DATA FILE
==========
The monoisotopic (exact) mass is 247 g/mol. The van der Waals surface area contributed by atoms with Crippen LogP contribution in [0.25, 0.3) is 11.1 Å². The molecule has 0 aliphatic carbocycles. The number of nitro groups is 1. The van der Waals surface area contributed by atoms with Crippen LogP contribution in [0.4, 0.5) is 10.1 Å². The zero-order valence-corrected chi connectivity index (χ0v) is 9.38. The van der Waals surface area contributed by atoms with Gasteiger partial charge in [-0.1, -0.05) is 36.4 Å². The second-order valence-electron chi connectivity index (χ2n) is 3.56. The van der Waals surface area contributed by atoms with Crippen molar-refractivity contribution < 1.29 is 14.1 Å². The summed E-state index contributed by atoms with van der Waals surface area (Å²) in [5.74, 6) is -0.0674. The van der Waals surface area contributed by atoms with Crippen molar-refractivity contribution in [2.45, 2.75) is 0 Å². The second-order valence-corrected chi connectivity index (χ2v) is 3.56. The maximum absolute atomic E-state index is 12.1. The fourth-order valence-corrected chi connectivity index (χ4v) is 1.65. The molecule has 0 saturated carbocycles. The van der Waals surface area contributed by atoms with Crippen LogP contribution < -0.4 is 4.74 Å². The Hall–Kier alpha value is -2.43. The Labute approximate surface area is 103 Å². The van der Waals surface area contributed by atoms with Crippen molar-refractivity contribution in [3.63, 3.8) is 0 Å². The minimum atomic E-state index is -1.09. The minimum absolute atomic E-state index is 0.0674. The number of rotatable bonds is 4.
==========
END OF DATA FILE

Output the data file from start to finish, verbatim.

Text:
The monoisotopic (exact) mass is 247 g/mol. The van der Waals surface area contributed by atoms with Crippen LogP contribution in [0.25, 0.3) is 11.1 Å². The molecule has 0 aliphatic carbocycles. The number of nitro groups is 1. The van der Waals surface area contributed by atoms with Crippen LogP contribution in [0.4, 0.5) is 10.1 Å². The zero-order valence-corrected chi connectivity index (χ0v) is 9.38. The van der Waals surface area contributed by atoms with Gasteiger partial charge in [-0.1, -0.05) is 36.4 Å². The second-order valence-electron chi connectivity index (χ2n) is 3.56. The van der Waals surface area contributed by atoms with Crippen molar-refractivity contribution < 1.29 is 14.1 Å². The summed E-state index contributed by atoms with van der Waals surface area (Å²) in [5.74, 6) is -0.0674. The van der Waals surface area contributed by atoms with Crippen molar-refractivity contribution in [2.45, 2.75) is 0 Å². The second-order valence-corrected chi connectivity index (χ2v) is 3.56. The maximum absolute atomic E-state index is 12.1. The fourth-order valence-corrected chi connectivity index (χ4v) is 1.65. The molecule has 0 saturated carbocycles. The van der Waals surface area contributed by atoms with Crippen LogP contribution < -0.4 is 4.74 Å². The Hall–Kier alpha value is -2.43. The Labute approximate surface area is 103 Å². The van der Waals surface area contributed by atoms with Crippen molar-refractivity contribution in [3.63, 3.8) is 0 Å². The minimum atomic E-state index is -1.09. The minimum absolute atomic E-state index is 0.0674. The number of rotatable bonds is 4.